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The Cattle

 

 

It is hard to believe that the Highlands could ever have supported cattle in large numbers: the sheep that have replaced them (I was told by a farmer) need 10 acres each to last the winter...

 

But cattle survived, despite overstocking by the clans, whose chiefs wanted as many tenants on their land as possible: each tenant was a potential soldier1.
 

Winter starvation obviously resulted in slow growth, made slower by the constant bleeding of the beasts to make black pudding.  So, few were strong enough for the drove before the age of four.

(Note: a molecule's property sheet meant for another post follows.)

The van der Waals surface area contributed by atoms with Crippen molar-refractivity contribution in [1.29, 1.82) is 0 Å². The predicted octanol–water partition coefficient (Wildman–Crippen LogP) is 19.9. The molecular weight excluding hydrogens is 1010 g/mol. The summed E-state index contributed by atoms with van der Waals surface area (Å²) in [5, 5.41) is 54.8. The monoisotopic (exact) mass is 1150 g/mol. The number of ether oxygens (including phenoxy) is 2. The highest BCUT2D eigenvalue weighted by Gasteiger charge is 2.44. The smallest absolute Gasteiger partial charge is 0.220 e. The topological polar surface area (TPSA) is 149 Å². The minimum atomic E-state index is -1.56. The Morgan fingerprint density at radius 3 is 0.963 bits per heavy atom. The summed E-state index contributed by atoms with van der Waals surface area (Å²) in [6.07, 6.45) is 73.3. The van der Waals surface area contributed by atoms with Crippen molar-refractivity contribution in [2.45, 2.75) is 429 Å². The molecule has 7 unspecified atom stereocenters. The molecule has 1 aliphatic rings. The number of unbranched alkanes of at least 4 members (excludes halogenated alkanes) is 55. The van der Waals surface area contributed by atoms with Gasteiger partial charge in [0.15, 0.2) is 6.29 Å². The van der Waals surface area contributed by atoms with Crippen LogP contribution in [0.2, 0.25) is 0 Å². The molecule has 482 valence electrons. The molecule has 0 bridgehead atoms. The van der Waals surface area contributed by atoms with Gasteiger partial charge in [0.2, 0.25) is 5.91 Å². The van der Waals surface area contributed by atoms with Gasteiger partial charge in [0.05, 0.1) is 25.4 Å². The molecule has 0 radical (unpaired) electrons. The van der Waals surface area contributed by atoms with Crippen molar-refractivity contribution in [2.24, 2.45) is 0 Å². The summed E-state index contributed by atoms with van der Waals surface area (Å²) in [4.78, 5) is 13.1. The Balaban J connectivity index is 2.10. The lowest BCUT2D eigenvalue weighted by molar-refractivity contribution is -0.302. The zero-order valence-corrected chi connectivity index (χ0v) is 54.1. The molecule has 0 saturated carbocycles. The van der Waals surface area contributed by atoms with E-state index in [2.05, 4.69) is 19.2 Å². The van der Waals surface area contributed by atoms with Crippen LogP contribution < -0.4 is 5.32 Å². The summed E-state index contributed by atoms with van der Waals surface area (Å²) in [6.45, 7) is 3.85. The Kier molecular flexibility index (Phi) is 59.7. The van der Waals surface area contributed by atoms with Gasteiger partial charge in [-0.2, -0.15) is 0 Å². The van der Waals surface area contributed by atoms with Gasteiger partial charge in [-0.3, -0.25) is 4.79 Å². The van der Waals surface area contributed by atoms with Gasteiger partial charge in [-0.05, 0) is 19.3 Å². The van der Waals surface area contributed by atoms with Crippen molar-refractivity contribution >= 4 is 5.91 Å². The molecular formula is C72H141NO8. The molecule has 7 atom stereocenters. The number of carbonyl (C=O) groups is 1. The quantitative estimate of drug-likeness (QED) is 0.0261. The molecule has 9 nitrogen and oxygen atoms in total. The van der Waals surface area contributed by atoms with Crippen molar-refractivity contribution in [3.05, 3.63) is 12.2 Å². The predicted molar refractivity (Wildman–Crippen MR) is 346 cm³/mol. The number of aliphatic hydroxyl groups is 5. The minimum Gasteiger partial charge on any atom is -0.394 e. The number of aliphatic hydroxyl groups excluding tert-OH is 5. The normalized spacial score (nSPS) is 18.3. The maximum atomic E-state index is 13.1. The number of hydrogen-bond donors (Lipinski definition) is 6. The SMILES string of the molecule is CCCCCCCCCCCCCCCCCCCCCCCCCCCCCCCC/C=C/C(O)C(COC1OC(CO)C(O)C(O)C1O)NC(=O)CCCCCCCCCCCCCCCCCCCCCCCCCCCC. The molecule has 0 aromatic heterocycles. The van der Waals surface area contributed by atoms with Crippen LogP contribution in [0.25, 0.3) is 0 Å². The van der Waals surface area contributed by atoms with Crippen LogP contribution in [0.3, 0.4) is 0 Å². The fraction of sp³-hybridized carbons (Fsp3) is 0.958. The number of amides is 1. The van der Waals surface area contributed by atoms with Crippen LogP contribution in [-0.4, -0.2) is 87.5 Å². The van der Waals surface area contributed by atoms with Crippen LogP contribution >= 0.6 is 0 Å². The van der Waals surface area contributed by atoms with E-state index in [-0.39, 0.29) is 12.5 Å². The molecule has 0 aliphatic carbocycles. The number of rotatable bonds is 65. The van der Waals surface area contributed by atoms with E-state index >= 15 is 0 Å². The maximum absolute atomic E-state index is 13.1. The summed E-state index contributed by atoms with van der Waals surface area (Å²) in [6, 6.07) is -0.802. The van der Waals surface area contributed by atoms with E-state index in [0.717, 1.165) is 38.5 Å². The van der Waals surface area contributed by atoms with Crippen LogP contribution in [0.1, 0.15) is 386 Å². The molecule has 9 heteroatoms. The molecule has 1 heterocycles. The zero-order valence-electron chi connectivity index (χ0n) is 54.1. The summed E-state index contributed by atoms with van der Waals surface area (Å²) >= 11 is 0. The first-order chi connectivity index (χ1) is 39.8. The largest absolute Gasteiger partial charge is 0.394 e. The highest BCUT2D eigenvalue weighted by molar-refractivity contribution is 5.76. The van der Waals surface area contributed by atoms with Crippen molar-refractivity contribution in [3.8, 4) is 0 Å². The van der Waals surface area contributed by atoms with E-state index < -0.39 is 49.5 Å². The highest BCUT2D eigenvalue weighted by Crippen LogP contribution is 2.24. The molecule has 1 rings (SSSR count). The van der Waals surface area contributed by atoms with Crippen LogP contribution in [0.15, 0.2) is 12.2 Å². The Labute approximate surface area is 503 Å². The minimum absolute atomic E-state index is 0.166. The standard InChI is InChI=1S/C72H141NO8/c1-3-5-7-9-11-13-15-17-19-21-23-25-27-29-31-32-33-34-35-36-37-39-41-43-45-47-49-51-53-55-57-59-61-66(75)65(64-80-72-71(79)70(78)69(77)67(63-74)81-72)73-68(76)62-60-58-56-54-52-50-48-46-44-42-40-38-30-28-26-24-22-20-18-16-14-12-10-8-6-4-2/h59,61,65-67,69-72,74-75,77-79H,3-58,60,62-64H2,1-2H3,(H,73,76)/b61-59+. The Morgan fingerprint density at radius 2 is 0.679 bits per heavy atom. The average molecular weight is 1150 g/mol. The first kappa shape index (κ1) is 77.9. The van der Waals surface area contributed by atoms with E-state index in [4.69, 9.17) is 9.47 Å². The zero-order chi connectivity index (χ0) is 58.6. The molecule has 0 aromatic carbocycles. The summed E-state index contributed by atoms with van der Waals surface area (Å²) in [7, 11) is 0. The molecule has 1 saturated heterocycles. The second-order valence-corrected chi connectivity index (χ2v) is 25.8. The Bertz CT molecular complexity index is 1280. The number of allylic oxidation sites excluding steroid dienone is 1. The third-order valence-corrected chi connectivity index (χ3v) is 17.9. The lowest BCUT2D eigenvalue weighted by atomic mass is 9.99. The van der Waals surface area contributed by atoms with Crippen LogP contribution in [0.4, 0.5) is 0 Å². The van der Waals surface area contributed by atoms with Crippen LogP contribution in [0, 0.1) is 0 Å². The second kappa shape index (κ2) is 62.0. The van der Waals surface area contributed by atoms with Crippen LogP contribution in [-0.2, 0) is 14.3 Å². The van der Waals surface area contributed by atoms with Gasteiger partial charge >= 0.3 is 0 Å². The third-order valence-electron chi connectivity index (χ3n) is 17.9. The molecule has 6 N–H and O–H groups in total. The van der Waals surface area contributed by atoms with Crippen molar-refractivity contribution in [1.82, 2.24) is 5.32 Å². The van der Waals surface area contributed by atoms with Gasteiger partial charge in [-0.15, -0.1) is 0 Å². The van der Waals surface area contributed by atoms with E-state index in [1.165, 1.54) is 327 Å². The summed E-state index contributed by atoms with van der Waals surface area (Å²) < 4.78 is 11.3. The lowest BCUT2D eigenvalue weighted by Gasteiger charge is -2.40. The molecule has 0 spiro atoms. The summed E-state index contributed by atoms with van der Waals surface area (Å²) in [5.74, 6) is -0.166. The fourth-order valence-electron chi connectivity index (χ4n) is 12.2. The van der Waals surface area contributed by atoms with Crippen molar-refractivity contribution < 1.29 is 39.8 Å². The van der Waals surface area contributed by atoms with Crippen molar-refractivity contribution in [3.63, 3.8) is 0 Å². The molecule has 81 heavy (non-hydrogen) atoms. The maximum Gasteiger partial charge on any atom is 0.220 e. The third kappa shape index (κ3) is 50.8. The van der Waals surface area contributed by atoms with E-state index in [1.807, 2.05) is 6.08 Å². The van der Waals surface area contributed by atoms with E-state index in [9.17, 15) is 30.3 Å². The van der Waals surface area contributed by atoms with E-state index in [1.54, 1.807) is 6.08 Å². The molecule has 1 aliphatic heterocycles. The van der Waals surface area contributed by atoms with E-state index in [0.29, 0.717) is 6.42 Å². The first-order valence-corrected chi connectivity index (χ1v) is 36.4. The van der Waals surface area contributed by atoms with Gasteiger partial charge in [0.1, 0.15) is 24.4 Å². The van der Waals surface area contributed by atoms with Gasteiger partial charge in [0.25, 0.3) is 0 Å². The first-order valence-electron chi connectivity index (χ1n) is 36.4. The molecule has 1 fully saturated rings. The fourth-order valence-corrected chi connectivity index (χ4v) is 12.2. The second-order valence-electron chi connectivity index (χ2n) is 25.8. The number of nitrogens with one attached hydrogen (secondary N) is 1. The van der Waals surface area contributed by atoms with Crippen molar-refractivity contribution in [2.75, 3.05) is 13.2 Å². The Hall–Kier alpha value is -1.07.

In summer the cattle were taken to higher ground, where the clansmen built shielings (see #2).  All were milked for their butter and cheese; pregnant cows too, whose calves were thus “only fit for soup”.  However, by the end of summer the beef was unbelievably succulent, the result of months of starvation.  Fresh meat on old bones...

 

They “took to the water like spaniels”2 so swimming the straits between Skye and the mainland was usually straightforward.  Sometimes, however, young calves were ferried across to bring the mothers after them with their pitiful howls.

 

(Interestingly, Highland Cattle were originally black; then a deviant brown strain from Glen Lyon, the longest enclosed glen in Scotland, became dominant.)

 

1 300 years ago the population of the Highlands was five times what it is today.

2 Edmund Burt’s Letters from the North of Scotland (pub. 1754).

The Cattle image 2
Shieling south of Oban
The Cattle image 3
Another way of doing it